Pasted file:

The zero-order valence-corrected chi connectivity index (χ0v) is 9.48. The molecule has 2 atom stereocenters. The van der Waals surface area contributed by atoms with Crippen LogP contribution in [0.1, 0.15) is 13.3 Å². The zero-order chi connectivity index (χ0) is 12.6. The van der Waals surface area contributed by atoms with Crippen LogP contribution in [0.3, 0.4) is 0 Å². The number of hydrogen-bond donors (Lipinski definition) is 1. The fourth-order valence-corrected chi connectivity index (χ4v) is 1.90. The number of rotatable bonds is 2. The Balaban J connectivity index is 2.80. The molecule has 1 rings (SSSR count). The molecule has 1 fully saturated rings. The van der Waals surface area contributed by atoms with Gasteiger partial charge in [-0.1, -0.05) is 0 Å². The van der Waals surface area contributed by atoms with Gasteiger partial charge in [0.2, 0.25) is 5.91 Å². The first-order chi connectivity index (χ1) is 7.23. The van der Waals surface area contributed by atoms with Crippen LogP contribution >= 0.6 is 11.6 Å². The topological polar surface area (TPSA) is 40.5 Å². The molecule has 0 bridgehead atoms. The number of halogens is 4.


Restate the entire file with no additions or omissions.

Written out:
The zero-order valence-corrected chi connectivity index (χ0v) is 9.48. The molecule has 2 atom stereocenters. The van der Waals surface area contributed by atoms with Crippen LogP contribution in [0.1, 0.15) is 13.3 Å². The zero-order chi connectivity index (χ0) is 12.6. The van der Waals surface area contributed by atoms with Crippen LogP contribution in [0.3, 0.4) is 0 Å². The number of hydrogen-bond donors (Lipinski definition) is 1. The fourth-order valence-corrected chi connectivity index (χ4v) is 1.90. The number of rotatable bonds is 2. The Balaban J connectivity index is 2.80. The molecule has 1 rings (SSSR count). The molecule has 1 fully saturated rings. The van der Waals surface area contributed by atoms with Gasteiger partial charge in [-0.1, -0.05) is 0 Å². The van der Waals surface area contributed by atoms with Gasteiger partial charge in [0.2, 0.25) is 5.91 Å². The first-order chi connectivity index (χ1) is 7.23. The van der Waals surface area contributed by atoms with Crippen LogP contribution >= 0.6 is 11.6 Å². The topological polar surface area (TPSA) is 40.5 Å². The molecule has 0 bridgehead atoms. The number of halogens is 4.